Many investors have funneled the most cash since October 2013 to global money markets in response to the spike in uncertainty surrounding trade tensions and weakness in emerging markets. Investors can also look to ultra short duration bond ETFs to park their cash and garner a small yield as well.
In the week ended June 6, $55 billion flowed into global money markets, with $45 billion going into U.S. funds, Bloomberg reports.
“With the global growth story losing some of its shine, tariff-related rhetoric increasing in volume and a populist government taking office in Italy, investors opted for liquidity in early June,” Cameron Brandt, director of research, wrote in a note, adding that European equity and emerging-market fixed income were among the biggest losers.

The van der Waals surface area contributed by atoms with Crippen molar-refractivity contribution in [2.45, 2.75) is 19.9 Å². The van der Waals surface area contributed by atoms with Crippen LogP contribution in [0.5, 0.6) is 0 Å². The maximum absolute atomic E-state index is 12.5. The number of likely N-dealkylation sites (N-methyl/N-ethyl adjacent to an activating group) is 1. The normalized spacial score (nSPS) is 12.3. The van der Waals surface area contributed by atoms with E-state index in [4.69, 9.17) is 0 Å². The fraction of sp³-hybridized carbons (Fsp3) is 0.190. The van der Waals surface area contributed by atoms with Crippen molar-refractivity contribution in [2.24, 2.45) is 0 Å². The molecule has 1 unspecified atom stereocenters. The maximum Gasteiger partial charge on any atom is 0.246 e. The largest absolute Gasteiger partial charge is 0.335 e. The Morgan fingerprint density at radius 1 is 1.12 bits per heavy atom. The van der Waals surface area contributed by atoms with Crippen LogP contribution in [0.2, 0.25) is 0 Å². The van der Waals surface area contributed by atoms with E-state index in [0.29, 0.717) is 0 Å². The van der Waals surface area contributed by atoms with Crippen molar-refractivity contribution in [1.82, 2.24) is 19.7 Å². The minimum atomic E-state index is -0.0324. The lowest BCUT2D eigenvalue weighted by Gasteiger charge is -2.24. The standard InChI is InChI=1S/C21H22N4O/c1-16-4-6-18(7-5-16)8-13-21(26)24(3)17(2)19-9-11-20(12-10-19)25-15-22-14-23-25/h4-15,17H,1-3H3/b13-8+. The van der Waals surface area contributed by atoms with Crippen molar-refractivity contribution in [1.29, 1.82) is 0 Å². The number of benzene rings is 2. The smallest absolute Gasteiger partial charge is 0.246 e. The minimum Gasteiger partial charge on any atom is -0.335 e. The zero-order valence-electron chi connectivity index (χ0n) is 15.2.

Additionally, concerns over developing economies and trade problems are still ongoing this week as Friday’s G-7 meeting in Quebec highlighted President Donald Trump’s hard line stance on the international stage, which further added to the global risk outlook.
Cash Alternatives Producing Yields
Nevertheless, some shifted into cash alternatives that are also producing real returns for the first time since the crisis. Three-month Treasury bills yield around 1.9%, or up 1.4 percentage points since the start of 2018.
Investors who are seeking money fund substitutes may look to actively managed, ultra-short duration bond ETFs that are more free to adapt holdings in a shifting market environment.